A natural application of evolved practices for financial advisors
I recently returned from a safari in Africa with my family, an altogether amazing, humbling, awesome experience. Surrounded as we usually are by constant distractions, being in Africa forced me to unplug and turn off the “work” part of my brain. But to my surprise, although Africa is as far-removed from Wall Street as you can get, I couldn’t help but recognize that the jungle echoes some aspects of the life of a financial advisor:
- Contrary to my previously held belief, when a pride of lions hunt, they don’t bring the buffalo down quickly, or attack directly. They take their time, work on all the angles, and hours later land their prey. Similarly, a successful advisory practice is not built in a matter of weeks or months. It takes years of careful planning and collaboration to build, and just as the lions study their prey, advisors must keep their career and practice goals in sight at all times, and continue to work methodically toward those goals.
- Safari guides and trackers have their own language. They must be able to communicate clearly and concisely, sometimes without using words. If they fail to understand one another, tragedy can occur. When advisors fail to communicate with their clients, that is, not listening to their needs and concerns or their tone and content, they can miss important details that would otherwise allow them to better service their clients.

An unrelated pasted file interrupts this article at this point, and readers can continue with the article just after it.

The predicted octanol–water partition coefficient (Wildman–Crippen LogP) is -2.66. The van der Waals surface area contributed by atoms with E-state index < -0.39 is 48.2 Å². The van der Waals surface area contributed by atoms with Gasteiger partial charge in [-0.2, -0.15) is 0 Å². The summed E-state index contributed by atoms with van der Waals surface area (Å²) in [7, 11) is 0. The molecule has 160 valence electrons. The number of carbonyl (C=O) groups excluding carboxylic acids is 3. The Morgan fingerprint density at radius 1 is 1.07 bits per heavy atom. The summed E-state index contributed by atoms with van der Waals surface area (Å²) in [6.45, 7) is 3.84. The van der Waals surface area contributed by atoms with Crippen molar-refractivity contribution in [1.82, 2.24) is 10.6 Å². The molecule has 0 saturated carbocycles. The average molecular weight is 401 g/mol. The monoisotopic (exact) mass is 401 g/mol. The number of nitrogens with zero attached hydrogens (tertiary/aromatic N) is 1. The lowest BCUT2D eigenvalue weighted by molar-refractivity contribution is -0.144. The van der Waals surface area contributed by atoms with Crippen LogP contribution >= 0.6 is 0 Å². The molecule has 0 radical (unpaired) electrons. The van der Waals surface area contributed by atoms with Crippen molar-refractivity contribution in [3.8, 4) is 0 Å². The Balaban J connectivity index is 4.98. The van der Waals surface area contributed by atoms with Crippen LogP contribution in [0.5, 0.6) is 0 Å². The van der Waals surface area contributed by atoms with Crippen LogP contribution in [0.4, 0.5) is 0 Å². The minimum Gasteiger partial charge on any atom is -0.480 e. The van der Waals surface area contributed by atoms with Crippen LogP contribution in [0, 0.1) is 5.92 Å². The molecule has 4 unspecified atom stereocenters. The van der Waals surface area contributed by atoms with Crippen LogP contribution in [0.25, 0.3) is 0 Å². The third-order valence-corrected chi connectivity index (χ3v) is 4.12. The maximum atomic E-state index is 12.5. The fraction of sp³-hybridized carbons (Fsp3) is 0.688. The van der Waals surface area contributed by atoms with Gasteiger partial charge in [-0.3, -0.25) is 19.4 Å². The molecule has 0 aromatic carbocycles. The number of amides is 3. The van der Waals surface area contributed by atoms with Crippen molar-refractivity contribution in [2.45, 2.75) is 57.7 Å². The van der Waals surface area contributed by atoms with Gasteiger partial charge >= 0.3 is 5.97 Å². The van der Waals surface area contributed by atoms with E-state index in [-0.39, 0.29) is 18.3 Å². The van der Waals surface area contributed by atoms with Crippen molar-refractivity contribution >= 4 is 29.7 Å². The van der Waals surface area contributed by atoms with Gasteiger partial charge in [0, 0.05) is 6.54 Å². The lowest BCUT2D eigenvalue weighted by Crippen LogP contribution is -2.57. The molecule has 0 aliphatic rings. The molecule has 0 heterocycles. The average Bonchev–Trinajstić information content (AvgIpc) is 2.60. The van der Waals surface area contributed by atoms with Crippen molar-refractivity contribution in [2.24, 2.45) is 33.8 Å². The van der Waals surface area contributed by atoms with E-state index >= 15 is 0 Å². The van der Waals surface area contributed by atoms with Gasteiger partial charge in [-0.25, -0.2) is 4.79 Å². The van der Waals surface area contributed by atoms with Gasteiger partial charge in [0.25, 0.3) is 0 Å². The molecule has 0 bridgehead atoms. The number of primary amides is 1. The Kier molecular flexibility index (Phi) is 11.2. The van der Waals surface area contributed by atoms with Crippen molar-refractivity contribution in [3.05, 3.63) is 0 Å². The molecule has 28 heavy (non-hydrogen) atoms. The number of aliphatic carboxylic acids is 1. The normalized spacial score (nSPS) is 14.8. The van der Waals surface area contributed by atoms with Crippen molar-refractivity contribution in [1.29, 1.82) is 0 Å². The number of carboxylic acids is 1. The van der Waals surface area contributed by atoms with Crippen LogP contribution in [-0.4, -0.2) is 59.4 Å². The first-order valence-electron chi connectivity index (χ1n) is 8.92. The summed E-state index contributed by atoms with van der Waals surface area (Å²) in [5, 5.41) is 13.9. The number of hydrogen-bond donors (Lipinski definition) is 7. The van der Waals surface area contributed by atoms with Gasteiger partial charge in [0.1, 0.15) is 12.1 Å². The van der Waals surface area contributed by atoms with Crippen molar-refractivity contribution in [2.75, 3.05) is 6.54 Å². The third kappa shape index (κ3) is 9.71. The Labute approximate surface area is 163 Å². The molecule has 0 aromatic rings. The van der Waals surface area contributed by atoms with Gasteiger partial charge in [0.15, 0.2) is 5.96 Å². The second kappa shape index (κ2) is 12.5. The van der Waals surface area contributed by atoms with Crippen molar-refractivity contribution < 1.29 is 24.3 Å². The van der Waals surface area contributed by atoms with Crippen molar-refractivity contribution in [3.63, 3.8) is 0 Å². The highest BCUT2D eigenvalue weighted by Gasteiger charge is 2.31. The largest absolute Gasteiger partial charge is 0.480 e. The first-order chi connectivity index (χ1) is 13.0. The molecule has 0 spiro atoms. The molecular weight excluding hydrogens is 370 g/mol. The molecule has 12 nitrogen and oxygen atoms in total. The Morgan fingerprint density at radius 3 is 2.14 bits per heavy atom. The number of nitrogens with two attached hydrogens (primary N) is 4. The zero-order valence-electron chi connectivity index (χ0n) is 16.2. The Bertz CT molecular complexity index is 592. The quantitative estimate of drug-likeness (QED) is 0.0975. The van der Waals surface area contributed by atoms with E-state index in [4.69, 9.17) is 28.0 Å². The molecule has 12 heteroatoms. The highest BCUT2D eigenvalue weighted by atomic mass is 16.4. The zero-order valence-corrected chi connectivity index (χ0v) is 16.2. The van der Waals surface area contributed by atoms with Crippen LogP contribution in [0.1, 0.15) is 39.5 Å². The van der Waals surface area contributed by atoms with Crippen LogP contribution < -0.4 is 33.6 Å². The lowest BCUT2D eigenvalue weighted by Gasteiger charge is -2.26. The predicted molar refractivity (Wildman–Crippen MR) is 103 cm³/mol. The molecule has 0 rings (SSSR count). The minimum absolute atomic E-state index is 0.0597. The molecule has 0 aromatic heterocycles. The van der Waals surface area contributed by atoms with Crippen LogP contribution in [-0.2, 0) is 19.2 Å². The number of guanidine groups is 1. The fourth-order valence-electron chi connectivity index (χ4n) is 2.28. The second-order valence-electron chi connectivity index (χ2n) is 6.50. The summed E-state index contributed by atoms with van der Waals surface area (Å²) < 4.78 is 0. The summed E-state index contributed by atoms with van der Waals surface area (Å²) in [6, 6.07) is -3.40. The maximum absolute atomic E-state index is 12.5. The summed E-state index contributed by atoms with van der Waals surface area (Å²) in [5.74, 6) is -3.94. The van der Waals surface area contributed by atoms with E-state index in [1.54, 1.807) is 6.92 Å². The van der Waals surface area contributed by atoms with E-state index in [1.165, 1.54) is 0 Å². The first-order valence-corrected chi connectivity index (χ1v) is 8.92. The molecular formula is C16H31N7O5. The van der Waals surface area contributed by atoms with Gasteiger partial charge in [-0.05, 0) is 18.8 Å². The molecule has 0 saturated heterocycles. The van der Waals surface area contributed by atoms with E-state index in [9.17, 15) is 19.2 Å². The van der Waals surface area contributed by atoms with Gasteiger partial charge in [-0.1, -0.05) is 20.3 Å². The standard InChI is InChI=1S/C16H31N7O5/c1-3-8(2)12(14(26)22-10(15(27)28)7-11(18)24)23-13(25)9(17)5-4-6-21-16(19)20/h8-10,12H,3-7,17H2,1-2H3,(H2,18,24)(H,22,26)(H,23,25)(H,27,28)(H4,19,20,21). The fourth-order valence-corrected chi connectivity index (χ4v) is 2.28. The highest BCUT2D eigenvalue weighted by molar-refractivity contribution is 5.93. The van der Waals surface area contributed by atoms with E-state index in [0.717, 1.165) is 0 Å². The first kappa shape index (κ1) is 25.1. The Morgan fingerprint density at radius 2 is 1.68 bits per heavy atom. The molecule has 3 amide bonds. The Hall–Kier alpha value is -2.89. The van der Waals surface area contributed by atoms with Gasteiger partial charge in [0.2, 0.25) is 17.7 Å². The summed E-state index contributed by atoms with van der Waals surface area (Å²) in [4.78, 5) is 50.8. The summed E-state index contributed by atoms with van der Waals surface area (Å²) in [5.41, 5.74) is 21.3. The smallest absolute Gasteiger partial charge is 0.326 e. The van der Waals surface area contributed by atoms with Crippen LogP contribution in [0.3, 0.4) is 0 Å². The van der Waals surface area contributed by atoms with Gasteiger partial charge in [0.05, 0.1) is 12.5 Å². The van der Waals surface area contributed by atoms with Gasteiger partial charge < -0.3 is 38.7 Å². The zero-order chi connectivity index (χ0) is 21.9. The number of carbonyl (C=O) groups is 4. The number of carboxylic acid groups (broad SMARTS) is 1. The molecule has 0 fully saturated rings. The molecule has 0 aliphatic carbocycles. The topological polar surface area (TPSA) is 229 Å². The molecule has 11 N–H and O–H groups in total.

- If a safari guide needs to use his weapon on an animal, 100% of the time it is because the guide didn’t respect the animal’s values and space. Similarly, if an advisor fails to respect a client’s needs and requirements, the client will not reach the level of trust required for a successful, long-term relationship.
- Identify elephants in the room fearlessly; do not ignore them, hoping they will go away. Minor annoyances can quickly blossom into seemingly insurmountable obstacles if not dealt with as they arise.
- Giraffes view the world from atop. They view the jungle as a whole, not myopically like many other animals of the bush. They obtain a clear view of their surroundings and all that is going on around them to pick the best place for their gaggle to feed while still keeping an eye on their natural predators. As the giraffe monitors its surroundings, so too should advisors take the time to assess the landscape of their industry and their place within it. They should not get so mired down in the day-to-day that they lose sight of their surroundings.
The law of the bush is that people allow nature to take its course – if a njala is about to be eaten by a lion, we can’t step in and stop it. Fortunately, that is not the case for advisors. There are more options than ever before. Rather than sitting back and waiting, advisors should practice what nature has taught us: preparation, communication, respect, and keeping a wide-open view will provide the best opportunity for them to best serve their own future, as well as that of their clients.